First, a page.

The climb up Kaupo 3 is short but very steep. A lot of contouring and slabbing was involved to progress further, making it a "trial-and-error" type of trek to the KST. The condition of the rock faces along the ridge varies from brittle to solid, so testing everything we grabbed and stepped on was essential. I had one close call at a contour section around a certain rock face where I was standing on a narrow spot blanketed with pine needles. I slipped on the needles and fell about eight feet downhill, miraculously finding a tree (the only one) to grab onto to pull myself back up. Had there not been a tree, I would've slid down a couple more feet off a ledge. Got scraped a bit on my arms, but at least I'm still alive. Falling off would've been lights out for me. The ridge eventually meets up with the Kaupo 2 trail and then tops out at a point along the KST. From there we headed west, hit some powerline towers, and descended the Tom-Tom trail. Total time: three hours.

For more pictures and details, check out Nate Rubio's report of the hike by clicking the following link:

For more info and write-ups about Kaupo Cliffs, visit the following links:
Refinding Kaupo Cliffs by Nate Yuen
Kaupo Cliffs - Kaufaux Cliffs by Nate Yuen
Kaupo Cliffs to Tom-Tom - September 19th, 2010

photo: D. Napoleon

photo: N. Rubio

photo: D. Napoleon

photo: N. Rubio

Up, up, up.  (photo: N. Rubio)

photo: N. Rubio

photo: N. Rubio

Nate Rubio's video edit:


Poamoho to Wahiawa - July 24, 2011

Hiked from Poamoho Ridge to Wahiawa Heights last weekend. It was cold, rainy, muddy, and wild. In terms of beauty, not many hikes can touch this one. The route traverses some of the most remote and undeveloped terrain on the island of Oahu, with an incredible two mile walk along the Ko'olau summit trail. Exactly how awesome was it? Unforgettably awesome: in fact, the route is so awesome, that we all agreed to do it every year for as long as we're still alive and able to hike. Yeah, it's that beautiful.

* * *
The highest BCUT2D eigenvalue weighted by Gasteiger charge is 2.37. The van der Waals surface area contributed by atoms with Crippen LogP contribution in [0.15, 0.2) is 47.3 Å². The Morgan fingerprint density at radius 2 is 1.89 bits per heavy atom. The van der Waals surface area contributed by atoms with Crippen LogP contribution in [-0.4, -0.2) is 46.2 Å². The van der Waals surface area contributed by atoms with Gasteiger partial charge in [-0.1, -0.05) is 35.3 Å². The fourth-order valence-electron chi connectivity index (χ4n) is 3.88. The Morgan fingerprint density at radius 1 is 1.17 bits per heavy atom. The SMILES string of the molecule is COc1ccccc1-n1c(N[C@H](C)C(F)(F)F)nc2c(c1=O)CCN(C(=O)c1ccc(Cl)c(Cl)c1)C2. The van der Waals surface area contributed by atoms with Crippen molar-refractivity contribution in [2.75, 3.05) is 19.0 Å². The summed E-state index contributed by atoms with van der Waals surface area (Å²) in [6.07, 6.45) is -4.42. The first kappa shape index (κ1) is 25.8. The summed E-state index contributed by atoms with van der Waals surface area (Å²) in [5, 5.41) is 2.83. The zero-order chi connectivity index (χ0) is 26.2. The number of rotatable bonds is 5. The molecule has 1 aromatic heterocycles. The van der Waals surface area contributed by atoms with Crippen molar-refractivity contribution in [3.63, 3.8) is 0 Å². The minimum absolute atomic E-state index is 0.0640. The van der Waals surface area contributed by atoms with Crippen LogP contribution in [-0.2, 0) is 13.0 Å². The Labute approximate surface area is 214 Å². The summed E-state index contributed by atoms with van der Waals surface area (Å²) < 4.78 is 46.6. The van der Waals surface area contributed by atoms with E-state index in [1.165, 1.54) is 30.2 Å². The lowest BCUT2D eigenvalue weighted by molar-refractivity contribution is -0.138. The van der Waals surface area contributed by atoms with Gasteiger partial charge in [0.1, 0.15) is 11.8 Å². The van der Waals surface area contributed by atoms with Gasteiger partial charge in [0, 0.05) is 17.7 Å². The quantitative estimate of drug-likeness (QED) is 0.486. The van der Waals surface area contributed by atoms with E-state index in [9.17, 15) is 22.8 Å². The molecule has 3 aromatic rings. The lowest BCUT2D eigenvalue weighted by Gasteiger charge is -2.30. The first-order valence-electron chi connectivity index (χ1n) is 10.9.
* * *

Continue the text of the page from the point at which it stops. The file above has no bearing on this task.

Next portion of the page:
Poamoho Ridge is a gem among all Oahu state trails. It's located in one of the most desolate areas on Oahu in the the Ewa Forest Reserve. It's short, it's easy, and it tops out at arguably the best view on the island. It also is home to many native Hawaiian plants. Poamoho Ridge is a graded trail, meaning it is cut below the crest of the ridge, making for relatively easy walking all the way to the Ko'olau summit without feeling much elevation gain. To hike the Poamoho trail, a permit must obtained from the Department of Land and Natural Resources. The permit allows access to a six mile dirt road and three locked gates. The gate combinations are supposedly changed every week; the combos are listed on the permit for the week that is chosen. The road, used primarily by hunters, passes a large ranch and heads deep into the Ko'olau mountain range. As of July 2011, the road is in very good shape. A two-wheel drive vehicle could make it, however, a particular section near the end of the road may be tricky when it's wet.